 Minimize  response time to changes in environment
     Requires fast conduction velocities
Passive Electrical Properties

 Limitations to the design objectives
 Action potential generated in one segment
  provides depolarization current for adjacent
     Membrane     is a capacitor
         Takes time to move charges
     Rate
         of passive spread varies inversely with the
     product of axial resistance and capacitance
         = raCm
Passive Electrical Properties

   Membrane Capacitance (C)
       Limits the conduction velocity
            ΔV = Ic x Δt / C, where Ic = current flow across capacitor, t = time, and C
             = capacitance
            Takes time to unload the charge on a capacitor when changing potential.
       Function of surface area of plates (A), distance between plates (d) and
        insulator properties (ε)

       Lipid bilayer = great insulator properties and very thin = high
       Smaller neuron = smaller area = shorter time to change membrane
        potential = faster conduction velocity
Passive Electrical Properties

   Axial resistance (ra)
     Limits    conduction velocity
          Ohm’s Law: ΔV = I x ra
     ra   = ρ/πa2
          ρ = resistance of cytoplasm, a = cross-sectional area of
     Increases  with decreasing axonal radius
     Larger axon = smaller axial resistance = larger
      current flow = shorter time to discharge the
      capacitor around axon = faster conduction velocity
Passive Electrical Properties

   Input resistance (Rin)
     Limits      the change in membrane potential
           Ohm’s Law: ΔV = I x Rin
     Rin   = Rm/4πa2
           Rm = specific membrane resistance
                 Function of ion channel density and their conductance
           Rin = function of Rm and cross sectional area of process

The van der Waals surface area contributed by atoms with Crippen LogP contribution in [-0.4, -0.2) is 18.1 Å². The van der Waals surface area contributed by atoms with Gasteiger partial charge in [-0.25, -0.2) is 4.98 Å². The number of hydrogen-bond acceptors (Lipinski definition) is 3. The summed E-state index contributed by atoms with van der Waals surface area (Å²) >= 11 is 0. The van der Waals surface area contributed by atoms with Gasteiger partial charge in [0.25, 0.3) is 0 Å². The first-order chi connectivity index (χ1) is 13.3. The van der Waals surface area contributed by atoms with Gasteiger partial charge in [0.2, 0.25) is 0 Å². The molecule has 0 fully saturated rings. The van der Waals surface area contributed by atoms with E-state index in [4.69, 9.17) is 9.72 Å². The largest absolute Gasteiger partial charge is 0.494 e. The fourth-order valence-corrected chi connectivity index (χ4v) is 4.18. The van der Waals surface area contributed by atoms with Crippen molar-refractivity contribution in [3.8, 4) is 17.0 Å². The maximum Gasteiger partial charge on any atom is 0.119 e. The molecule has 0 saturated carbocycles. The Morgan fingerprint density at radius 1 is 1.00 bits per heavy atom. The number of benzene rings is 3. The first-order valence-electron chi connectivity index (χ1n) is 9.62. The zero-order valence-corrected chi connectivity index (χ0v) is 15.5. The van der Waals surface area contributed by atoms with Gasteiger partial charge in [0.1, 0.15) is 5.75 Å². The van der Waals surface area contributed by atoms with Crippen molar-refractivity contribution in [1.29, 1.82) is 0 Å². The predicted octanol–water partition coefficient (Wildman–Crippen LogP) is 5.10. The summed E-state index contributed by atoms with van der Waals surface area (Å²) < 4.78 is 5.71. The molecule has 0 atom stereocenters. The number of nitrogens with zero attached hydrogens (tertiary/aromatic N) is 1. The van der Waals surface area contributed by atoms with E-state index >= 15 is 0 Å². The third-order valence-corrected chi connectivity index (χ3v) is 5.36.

 Smaller  axon = fewer channels and smaller area = greater
      resistance = smaller current for a given membrane potential
      = longer time to discharge capacitor = slower conduction
Increasing Conduction

   Increase axon diameter
     Axial resistance decreases in proportion to square of axon
     Capacitance increases in direct proportion to diameter
     Net effect
           Increased diameter reduces raCm
                 Increases rate of passive spread
     Giant axon of squid
        Axon diameter = 1 mm

     Limitations:
        Need to keep neurons small so can increase their numbers

        Energy cost also increases with larger axon diameter
Increasing Conduction

   Myelination of axons
     Wrapping   of glial membranes around axons
     Increases the functional thickness of the axonal membrane
          100x thickness increase
          Decreases capacitance of the membrane

     Same   increase in axonal diameter by myelination produces
      larger decrease in raCm
          More effective increase of conduction velocity


 Lipid-rich substance
 Produced by Schwann cells and
  Oligodendrocytes that wrap around axons
 Gaps between = Nodes of Ranvier
    Action Potential Propagation

   Myelin decreases capacitance
        Depolarization current moves quickly
        Current flow not sufficient to discharge capacitance along entire length of axon
              Length > 1 m
   Myelin sheath interrupted every 1-2 mm
        Nodes of Ranvier
              Exposed bare membrane (~2 um)
                     Increases capacitance
                     Depolarization current slows
              High density of Na+ channels
                     Intense depolarization
                     Regenerates full depolarization of amplitude
                     Prevents action potential from dying out
   Saltatory Conduction
        Action potential “hops” from one node of Ranvier to the next, down the axon
              Fast in myelinated regions